Less welcomed by senior industry and retail figures in the UK who, in any event, face more red tape in 2021

The deal will be less welcomed by large sections of British industry and in particular the UK’s retailers although the definite nature of the pact will help them adjust rapidly.

The deal and the implementation of Brexit on January 1st will reintroduce customs procedures not seen in the UK since the 1970s and is something which will also impact the EU’s key trading partners, most particularly, France and Ireland.

 The pound gained after news of the deal emerged on Christmas Eve while the US dollar also gained ground on international markets.

Boost to the dollar and pound sterling welcome in Thailand as is the sense of certainty it brings

This, in itself, will be welcome news in Thailand where the strengthening baht is a growing threat to continued export growth.

Earlier in the week, in Bangkok, many financial analysts had been predicting a 3-month extension because of the Covid 19 outbreak but this outcome has been avoided and so gives the markets more certainty.

This was emphasised by Prime Minister Johnson in his address: ‘This deal means a new stability and a new certainty in what has sometimes been a fractious and difficult relationship.’ 

UK not a significant export market for Thailand

The UK is not a significant market for Thailand with only 2% of the kingdom’s exports heading to the country. There have already been tentative discussions between the United Kingdom and Thailand towards a potential trade deal. 

On the 11th December, the UK surprisingly announced trade deals with both Vietnam and Singapore signed by International Trade Secretary, Lizz Truss. The UK, earlier, had concluded significant pacts with South Korea and Japan in record time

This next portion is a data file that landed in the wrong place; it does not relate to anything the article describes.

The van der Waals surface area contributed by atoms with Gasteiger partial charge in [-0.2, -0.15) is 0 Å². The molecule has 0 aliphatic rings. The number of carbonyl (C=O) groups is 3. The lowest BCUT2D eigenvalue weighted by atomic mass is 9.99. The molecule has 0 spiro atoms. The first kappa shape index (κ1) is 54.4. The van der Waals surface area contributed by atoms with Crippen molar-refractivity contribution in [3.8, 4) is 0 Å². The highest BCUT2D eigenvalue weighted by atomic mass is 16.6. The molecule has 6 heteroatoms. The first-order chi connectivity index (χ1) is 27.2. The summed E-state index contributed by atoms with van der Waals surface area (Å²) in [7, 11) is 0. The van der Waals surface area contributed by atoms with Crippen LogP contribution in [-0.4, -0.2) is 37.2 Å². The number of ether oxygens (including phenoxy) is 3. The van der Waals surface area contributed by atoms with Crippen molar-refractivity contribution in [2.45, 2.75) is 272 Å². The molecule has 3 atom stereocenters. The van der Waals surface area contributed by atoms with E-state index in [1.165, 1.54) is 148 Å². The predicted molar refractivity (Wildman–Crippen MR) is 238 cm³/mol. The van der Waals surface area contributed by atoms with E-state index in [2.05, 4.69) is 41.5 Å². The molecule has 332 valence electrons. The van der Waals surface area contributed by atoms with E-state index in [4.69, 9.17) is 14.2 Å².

The speed at which the UK has been advancing trade negotiations and talks suggest a more pragmatic approach to trade than the European Union although the UK has always had a strong trading relationship with Singapore, a former colony, with $18 billion worth of bilateral trade in 2019 and Vietnam already had a free trade deal with the European Union, a significant head start.

‘Thailand should seek to sign a free trade agreement with Britain to boost exports,’ Phacharaphot Nuntramas of the Krungthai Compass research centre in Bangkok, said this week

Ministry of Commerce team already preparing to negotiate with the UK on a free trade deal

In February this year, Auramon Supthaweethum, the Director-General of the Trade Negotiation Department at the Ministry of Commerce indicated that Thai officials were preparing the ground for talks with counterparts in the UK towards a trade deal.

At the time, she pointed out that UK Thai trade was worth $6.3 billion or ฿190 billion last year with Thailand exporting more to the UK and maintaining a healthy trade surplus.

A trade deal would focus on eliminating tariff barriers to help boost two-way trade between the two kingdoms and ideas were being studied on how to do this, she said.